How Do You Weigh In on the Credit Score Scale?

If you’re looking to purchase a new home, your credit score means a lot.

But do you know where you fall on the credit score scale?

Let us help you find out!

In this world, you won’t make it far without an established credit history. And if you’re one of the fortunate, you’ll maintain a satisfactory credit rating that’ll make life a lot easier to deal with.

But what is considered a good credit score? And what happens when you have a poor credit score? These are questions that are important to have the answers to. At least, if you want to finance cars, buy a home and/or get high-limit credit cards.

So knowing where you fall on the credit score scale is essential to securing your financial future as a borrower.

Now, let’s get into how to determine your creditworthiness.

What’s Considered “Good” On the Credit Score Scale?

Every person in the world has a credit report. And this credit report gathers your credit history and assigns you a three digit number. This number tells lenders your creditworthiness.

So obviously, the higher up on the scale the better. The credit score scale begins at 300 and goes up to 850. These ranges are then broken down into bad, poor, fair, good and excellent.

Here’s a quick break down:

  • Excellent: 750+
  • Good: 700-749
  • Fair: 650-699
  • Poor: 550-649
  • Bad: 549 and below

If you aren’t sure what your credit rating is, you can request a free credit report from all three credit bureaus: Equifax, TransUnion, and Experian.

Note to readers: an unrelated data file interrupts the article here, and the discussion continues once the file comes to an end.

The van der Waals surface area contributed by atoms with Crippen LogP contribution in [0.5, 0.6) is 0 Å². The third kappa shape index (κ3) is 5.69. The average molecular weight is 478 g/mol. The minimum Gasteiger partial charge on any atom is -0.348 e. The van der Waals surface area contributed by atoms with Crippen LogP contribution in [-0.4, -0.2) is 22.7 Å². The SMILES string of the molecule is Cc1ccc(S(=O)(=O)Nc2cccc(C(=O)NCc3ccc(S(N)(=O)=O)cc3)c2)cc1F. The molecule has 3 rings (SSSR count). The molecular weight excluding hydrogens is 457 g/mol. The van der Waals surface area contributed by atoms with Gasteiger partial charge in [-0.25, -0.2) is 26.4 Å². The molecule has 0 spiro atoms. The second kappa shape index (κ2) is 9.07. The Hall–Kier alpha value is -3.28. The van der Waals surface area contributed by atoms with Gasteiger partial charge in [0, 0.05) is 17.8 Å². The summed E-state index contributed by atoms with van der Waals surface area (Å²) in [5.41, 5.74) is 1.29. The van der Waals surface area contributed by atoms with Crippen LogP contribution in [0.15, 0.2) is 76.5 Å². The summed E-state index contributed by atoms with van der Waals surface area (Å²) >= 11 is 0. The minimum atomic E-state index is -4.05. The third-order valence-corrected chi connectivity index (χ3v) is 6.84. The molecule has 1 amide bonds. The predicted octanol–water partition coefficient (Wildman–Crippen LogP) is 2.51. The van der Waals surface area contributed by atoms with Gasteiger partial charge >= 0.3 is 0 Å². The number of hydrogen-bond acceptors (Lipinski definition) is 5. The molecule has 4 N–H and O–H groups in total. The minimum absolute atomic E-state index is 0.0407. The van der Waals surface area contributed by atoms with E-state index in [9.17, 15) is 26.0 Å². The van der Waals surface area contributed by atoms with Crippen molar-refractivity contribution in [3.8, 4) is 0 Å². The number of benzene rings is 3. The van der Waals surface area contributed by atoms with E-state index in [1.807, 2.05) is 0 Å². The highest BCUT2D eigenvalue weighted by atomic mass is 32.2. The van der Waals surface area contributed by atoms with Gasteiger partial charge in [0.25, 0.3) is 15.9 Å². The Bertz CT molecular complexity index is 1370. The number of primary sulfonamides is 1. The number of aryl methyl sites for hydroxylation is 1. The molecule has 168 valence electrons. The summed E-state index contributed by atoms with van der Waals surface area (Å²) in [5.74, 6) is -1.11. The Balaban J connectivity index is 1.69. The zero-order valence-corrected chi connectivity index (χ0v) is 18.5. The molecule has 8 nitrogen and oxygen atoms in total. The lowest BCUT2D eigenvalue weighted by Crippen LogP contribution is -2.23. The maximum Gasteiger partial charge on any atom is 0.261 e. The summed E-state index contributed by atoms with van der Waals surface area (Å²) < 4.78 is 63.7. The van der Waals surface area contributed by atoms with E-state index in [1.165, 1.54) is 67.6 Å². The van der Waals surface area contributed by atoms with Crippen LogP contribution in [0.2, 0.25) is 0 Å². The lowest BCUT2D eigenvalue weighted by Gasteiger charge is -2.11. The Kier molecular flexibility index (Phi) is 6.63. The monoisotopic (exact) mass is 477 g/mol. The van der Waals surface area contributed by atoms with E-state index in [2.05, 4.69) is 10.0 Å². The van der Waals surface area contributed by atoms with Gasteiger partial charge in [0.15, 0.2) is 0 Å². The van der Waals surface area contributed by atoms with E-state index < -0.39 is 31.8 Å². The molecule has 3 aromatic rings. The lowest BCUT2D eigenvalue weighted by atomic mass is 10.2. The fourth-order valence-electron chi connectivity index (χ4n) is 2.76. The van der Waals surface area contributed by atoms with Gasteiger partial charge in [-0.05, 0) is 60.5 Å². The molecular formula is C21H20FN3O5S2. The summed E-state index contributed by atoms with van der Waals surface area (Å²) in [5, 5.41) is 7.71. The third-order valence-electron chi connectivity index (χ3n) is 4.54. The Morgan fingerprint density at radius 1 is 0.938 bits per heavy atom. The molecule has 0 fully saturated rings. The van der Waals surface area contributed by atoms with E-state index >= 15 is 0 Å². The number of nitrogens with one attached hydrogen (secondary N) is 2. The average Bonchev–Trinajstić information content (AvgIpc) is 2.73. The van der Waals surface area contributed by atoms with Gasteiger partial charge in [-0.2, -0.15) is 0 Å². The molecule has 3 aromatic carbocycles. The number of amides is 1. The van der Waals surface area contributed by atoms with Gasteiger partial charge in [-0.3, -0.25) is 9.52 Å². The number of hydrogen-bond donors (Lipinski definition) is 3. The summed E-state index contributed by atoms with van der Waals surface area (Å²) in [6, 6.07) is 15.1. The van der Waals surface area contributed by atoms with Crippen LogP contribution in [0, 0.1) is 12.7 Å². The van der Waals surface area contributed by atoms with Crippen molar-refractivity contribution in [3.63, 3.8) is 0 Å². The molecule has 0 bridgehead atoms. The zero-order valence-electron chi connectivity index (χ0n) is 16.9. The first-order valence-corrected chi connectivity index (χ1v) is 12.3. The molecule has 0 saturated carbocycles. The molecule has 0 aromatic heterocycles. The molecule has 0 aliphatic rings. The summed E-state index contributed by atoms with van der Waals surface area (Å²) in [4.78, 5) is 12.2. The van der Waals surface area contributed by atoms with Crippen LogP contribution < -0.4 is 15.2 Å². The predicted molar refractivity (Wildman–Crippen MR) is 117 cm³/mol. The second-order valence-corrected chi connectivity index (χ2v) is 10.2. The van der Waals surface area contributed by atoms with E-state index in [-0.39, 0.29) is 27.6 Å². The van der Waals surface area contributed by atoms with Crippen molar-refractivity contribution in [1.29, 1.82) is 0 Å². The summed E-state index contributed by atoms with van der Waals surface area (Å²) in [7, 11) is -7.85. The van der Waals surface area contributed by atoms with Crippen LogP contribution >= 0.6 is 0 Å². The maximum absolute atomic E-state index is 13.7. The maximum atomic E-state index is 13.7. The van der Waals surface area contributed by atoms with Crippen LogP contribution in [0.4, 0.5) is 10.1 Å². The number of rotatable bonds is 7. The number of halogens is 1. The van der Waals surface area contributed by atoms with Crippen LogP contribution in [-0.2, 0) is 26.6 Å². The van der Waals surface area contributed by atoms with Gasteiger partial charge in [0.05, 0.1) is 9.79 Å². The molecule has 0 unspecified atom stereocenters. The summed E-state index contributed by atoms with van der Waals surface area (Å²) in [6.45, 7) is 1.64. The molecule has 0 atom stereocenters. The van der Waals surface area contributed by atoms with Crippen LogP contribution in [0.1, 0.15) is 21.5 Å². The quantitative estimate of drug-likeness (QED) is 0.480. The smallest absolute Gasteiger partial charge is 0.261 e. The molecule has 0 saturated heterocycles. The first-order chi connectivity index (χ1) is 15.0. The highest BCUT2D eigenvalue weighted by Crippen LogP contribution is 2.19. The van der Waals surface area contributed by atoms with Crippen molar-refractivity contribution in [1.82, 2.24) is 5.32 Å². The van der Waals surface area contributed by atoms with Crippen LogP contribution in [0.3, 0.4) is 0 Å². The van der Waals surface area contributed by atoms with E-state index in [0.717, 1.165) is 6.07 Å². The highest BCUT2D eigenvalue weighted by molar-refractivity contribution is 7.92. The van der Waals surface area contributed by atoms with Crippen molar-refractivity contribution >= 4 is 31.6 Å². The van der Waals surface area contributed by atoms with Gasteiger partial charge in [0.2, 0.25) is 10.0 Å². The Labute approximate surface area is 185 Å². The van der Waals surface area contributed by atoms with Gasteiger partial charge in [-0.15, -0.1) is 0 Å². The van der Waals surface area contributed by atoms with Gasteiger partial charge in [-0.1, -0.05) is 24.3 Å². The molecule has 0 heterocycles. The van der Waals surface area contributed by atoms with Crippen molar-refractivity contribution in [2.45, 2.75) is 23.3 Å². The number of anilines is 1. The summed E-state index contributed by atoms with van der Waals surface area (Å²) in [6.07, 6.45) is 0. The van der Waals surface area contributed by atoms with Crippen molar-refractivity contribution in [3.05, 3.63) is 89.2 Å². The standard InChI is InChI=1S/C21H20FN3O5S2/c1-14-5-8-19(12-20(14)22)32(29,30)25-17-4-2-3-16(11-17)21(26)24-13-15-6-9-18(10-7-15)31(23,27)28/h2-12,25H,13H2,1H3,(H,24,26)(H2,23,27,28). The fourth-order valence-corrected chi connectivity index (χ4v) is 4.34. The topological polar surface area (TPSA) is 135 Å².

Now, let’s dive a little deeper.

What’s a FICO Score?

FICO is an acronym for Fair Isaac Corporation, which represents the risk score created back in 1960.

It’s used as a way for financial industries to give customers access to credit. In the U.S., it’s still a popular method of scoring consumers.

The industry-specific credit score scale for FICO is from 250 to 900 versus 300 to 850 on the numerical FICO score scale.

In order to get a FICO score, you need at least one account that’s been open for six months or more and has been reported to a credit bureau within the past six months. If you happen to share an account with someone who’s passed away, then close the account and open another.

What’s annoying about the credit bureaus is that they don’t share data with one another. So it’s common for your credit rating to differ among the three.

How Your Credit Score is Determined

In your credit report, you may find both a FICO and VantageScore. Both use the same criteria to determine your rating on the credit score scale.

And it looks a little something like this:

  • Payment History: 35%
  • Credit Usage: 30%
  • Credit Age: 15%
  • Different Credit Types: 10%
  • Number of Inquiries: 10%

While both scores use the same criteria, different algorithms are implemented to calculate the score. VantageScore’s method makes their score more accurate for folks who have a thin file ( little to no credit).

This is because they collect data on your history of payments for utility bills, rent and cell phone bills.